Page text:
Since the first cheese factory opened in the United States in 1851, the amount and variety of cheese consumed by Americans have continued to grow.
The total production of cheese in the United States reached a record high of 9.9 billion pounds in 2008, an increase of 2% over 2007, continuing a long-term upward trend. With more than 300 varieties of cheese sold in the United States, taste, convenience, variety, versatility of use and nutrient richness makes cheese popular with consumers. Cheese is an important source of essential nutrients, has several health benefits and is supported by government and health professional organizations for inclusion in a healthful diet.
Cheese is a concentrated source of some of milk’s nutrients. The nutritional value of cheese depends on the type of milk and dairy or non-dairy ingredients used, as well as the manufacturing process. Overall in 2005, cheese provided 27% of the calcium, 11% of the phosphorus, 9% of the protein, 9% of vitamin A and 7% of the zinc available in the U.S. food supply, yet only 3% of the calories.
Health aspects of cheese
Bone health: Many nutrients that support bone health – such as calcium, phosphorus, protein, magnesium, zinc and vitamin K – are found in cheese. Most cheeses are an “excellent source” of calcium, a nutrient limited in Americans’ diets, and a “good source” of high quality protein and phosphorus.
Gastrointestinal health: Because many cheeses, particularly hard aged cheeses, are high in calcium yet very low in lactose, the 2005 Dietary Guidelines for Americans, the National Medical Association and the American Academy of Pediatrics support cheese as a dairy option for people with lactose intolerance.
Dental health: The American Academy of Pediatric Dentistry and the American Dental Association recognize that cheese supports dental health. Cheese has been shown to stimulate saliva flow and inhibit plaque bacteria. In addition, the calcium and inorganic phosphate in cheese helps reduce demineralization and enhance remineralization of the tooth enamel.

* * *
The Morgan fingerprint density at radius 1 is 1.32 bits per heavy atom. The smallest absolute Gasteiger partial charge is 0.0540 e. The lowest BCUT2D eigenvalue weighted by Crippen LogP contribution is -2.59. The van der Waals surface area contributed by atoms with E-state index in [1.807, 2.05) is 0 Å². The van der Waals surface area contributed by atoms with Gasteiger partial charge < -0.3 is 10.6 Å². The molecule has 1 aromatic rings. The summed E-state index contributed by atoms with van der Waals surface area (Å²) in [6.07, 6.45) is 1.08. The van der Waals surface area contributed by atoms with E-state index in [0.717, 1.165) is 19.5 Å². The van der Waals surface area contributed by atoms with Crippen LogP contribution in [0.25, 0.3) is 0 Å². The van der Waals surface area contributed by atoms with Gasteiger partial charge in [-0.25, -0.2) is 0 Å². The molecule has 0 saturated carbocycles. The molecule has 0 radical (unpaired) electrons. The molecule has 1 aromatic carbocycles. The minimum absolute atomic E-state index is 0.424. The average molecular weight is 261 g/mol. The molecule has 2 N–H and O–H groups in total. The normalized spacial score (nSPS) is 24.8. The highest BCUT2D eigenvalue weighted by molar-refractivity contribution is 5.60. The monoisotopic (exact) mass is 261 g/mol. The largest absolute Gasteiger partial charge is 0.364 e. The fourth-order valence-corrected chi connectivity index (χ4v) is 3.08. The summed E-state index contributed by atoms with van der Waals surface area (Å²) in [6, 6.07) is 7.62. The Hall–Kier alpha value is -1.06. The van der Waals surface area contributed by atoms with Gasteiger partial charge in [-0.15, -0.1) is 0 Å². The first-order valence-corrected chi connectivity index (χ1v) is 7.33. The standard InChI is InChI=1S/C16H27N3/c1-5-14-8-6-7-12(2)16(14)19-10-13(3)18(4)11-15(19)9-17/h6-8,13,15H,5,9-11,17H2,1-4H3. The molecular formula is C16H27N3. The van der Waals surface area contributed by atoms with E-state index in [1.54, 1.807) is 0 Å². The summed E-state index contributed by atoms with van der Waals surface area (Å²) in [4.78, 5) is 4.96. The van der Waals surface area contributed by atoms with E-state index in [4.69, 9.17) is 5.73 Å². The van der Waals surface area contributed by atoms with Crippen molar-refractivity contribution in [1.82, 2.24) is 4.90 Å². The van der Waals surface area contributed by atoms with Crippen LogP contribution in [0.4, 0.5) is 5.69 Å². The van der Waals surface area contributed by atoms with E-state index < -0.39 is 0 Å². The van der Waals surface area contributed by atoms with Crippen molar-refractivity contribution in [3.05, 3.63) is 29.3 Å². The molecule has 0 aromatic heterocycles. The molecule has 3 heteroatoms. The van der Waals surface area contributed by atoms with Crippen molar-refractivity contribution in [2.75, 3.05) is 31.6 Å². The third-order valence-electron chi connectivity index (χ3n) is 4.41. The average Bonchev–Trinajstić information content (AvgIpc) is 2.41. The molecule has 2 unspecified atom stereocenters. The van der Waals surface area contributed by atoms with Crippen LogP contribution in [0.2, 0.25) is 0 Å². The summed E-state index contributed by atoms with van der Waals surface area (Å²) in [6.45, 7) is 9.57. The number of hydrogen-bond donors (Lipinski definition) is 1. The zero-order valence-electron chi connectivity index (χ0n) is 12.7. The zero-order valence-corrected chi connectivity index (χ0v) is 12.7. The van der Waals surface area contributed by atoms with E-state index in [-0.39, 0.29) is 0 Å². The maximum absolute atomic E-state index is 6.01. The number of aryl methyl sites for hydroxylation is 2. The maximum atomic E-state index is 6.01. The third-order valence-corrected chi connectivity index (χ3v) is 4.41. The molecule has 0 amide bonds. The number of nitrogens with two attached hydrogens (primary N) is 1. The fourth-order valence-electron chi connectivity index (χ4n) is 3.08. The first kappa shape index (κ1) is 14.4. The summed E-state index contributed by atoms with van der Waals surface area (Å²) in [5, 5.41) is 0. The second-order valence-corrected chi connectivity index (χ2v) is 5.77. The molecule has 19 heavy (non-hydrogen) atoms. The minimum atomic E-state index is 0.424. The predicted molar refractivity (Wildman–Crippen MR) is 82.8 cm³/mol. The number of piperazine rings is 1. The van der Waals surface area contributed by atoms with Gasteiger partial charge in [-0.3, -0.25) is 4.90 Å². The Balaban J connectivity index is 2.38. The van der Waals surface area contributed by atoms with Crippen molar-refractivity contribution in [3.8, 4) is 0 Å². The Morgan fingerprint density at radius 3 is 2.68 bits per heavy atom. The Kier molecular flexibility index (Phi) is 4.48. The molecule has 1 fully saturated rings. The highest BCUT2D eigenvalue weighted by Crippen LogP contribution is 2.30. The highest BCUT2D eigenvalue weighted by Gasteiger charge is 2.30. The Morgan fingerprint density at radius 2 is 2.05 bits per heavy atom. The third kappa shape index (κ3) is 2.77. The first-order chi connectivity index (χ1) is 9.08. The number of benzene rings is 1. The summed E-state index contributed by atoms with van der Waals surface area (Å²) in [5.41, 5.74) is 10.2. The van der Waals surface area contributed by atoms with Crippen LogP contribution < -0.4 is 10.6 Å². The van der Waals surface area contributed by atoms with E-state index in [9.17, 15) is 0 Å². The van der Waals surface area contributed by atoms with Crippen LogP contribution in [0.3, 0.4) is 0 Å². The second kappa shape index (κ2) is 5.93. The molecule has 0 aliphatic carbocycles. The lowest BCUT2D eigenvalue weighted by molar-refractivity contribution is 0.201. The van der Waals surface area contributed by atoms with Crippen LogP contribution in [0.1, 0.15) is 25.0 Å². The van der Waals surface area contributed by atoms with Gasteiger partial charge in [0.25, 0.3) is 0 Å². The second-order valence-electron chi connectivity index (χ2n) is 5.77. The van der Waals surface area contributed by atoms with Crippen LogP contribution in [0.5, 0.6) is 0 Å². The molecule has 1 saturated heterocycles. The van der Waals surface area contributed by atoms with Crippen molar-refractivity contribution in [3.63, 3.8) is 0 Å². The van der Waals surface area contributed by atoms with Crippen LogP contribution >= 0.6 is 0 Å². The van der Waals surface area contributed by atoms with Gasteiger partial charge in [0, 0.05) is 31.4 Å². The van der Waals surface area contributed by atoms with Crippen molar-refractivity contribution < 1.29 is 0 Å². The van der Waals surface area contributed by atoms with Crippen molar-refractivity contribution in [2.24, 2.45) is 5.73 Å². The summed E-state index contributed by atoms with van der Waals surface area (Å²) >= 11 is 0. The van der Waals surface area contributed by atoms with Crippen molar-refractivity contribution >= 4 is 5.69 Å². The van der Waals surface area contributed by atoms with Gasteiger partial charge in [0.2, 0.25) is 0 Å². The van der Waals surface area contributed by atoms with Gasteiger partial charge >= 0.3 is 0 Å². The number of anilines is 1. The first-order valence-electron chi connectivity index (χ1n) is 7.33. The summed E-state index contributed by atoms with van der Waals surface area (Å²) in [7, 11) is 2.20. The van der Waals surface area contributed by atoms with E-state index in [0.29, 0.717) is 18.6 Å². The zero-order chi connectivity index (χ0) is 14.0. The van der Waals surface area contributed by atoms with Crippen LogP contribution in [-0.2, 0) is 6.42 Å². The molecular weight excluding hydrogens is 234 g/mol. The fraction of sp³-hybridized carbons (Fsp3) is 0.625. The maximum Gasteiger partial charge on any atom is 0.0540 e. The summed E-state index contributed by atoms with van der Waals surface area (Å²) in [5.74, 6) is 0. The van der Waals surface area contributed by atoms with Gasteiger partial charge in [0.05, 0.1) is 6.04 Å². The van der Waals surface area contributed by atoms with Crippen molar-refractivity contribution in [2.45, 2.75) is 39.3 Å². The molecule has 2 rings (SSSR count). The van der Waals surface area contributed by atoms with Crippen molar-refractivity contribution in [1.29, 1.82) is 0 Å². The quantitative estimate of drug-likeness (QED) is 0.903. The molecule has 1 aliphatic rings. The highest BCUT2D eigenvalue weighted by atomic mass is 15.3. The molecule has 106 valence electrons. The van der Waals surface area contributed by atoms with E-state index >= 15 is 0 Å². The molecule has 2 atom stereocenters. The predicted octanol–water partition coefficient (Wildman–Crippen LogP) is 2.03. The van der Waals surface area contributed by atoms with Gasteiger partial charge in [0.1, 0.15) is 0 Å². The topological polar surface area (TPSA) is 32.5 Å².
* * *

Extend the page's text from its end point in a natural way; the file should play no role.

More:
Cardiovascular health: The total fat, saturated fat and cholesterol content of cheese, which is largely responsible for its flavor and texture, varies widely depending on the type of milk used to make the cheese. Total cheese contributes 5% of the fat, 11% of the saturated fat, and 7% of the cholesterol in the U.S. food supply. Current dietary recommendations are directed toward reducing the intake of saturated fats as a means to improve the overall health of the population.
However, cheese in moderation can be included in heart-healthy diets that meet total fat, saturated fat and sodium recommendations. For example, the Dietary Approaches to Stop Hypertension (DASH) dietary pattern, which is low in fat and includes two to three servings of low-fat and fat- free dairy foods (including reduced-fat cheese), and eight to 10 servings of fruits and vegetables a day, has been shown to reduce blood pressure and other risk factors for heart disease. The American Heart Association’s 2006 Diet and Lifestyle Recommendations to reduce cardiovascular disease offers the DASH diet as an example of a healthy eating pattern that meets AHA guidelines.
Innovation of cheese products
Through basic and applied research, Dairy Management Inc. is working to enhance the flavor, nutrition and functionality of cheese through innovation. (http://www.innovatewithdairy.com/Pages/Filterpage.aspx?Category=Product%20Research&Filter=Cheese)
DMI’s efforts focus on low-fat natural and process cheese, low- and reduced-sodium cheese, cheese with health-enhancing ingredients (omega-3s, probiotics, vitamin D) and Hispanic cheese.
Reducing fat and sodium in cheese, while maintaining safety and quality, continues to be a challenge for the dairy industry. Many consumers who currently restrict cheese in their diets say they would eat cheese more often if lower-fat products were available that didn’t compromise flavor, texture and meltability. While reduced-fat (25% reduction per reference amount) cheese and cheese reduced in sodium were introduced in the market with reasonable sales, consumer acceptance of low-fat, low-sodium and fat-free cheese has been limited.
Research findings provide consumers many good reasons to include cheese as part of a healthful diet. The dairy industry has an opportunity to expand the cheese market through innovation by producing cheeses with enhanced nutrition and health benefits.
Judith Jarvis, MS, RD, is director of dairy science communications for the National Dairy Council. Gregory Miller, Ph.D., MACN, is a nutrition professional with the National Dairy Council/Dairy Management Inc.
Dairy & Nutrition: Cheese in Diet and Health
March 1, 2010